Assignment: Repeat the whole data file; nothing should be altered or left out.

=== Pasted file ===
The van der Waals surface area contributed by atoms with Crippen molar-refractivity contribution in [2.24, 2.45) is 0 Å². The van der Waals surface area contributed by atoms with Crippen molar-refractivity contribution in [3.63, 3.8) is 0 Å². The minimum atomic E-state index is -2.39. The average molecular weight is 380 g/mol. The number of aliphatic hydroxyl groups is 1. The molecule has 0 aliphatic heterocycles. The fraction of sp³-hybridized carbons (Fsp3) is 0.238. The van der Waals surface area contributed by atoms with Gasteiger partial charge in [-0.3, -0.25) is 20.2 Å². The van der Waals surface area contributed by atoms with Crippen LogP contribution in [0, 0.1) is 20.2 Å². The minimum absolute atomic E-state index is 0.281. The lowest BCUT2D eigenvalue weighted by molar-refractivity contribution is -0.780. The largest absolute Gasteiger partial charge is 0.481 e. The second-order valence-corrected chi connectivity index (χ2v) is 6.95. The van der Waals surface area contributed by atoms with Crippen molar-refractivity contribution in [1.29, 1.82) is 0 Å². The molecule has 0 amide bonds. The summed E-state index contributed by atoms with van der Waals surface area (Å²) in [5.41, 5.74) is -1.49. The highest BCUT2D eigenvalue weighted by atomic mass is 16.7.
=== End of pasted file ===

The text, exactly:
The van der Waals surface area contributed by atoms with Crippen molar-refractivity contribution in [2.24, 2.45) is 0 Å². The van der Waals surface area contributed by atoms with Crippen molar-refractivity contribution in [3.63, 3.8) is 0 Å². The minimum atomic E-state index is -2.39. The average molecular weight is 380 g/mol. The number of aliphatic hydroxyl groups is 1. The molecule has 0 aliphatic heterocycles. The fraction of sp³-hybridized carbons (Fsp3) is 0.238. The van der Waals surface area contributed by atoms with Gasteiger partial charge in [-0.3, -0.25) is 20.2 Å². The van der Waals surface area contributed by atoms with Crippen LogP contribution in [0, 0.1) is 20.2 Å². The minimum absolute atomic E-state index is 0.281. The lowest BCUT2D eigenvalue weighted by molar-refractivity contribution is -0.780. The largest absolute Gasteiger partial charge is 0.481 e. The second-order valence-corrected chi connectivity index (χ2v) is 6.95. The van der Waals surface area contributed by atoms with Crippen molar-refractivity contribution in [1.29, 1.82) is 0 Å². The molecule has 0 amide bonds. The summed E-state index contributed by atoms with van der Waals surface area (Å²) in [5.41, 5.74) is -1.49. The highest BCUT2D eigenvalue weighted by atomic mass is 16.7.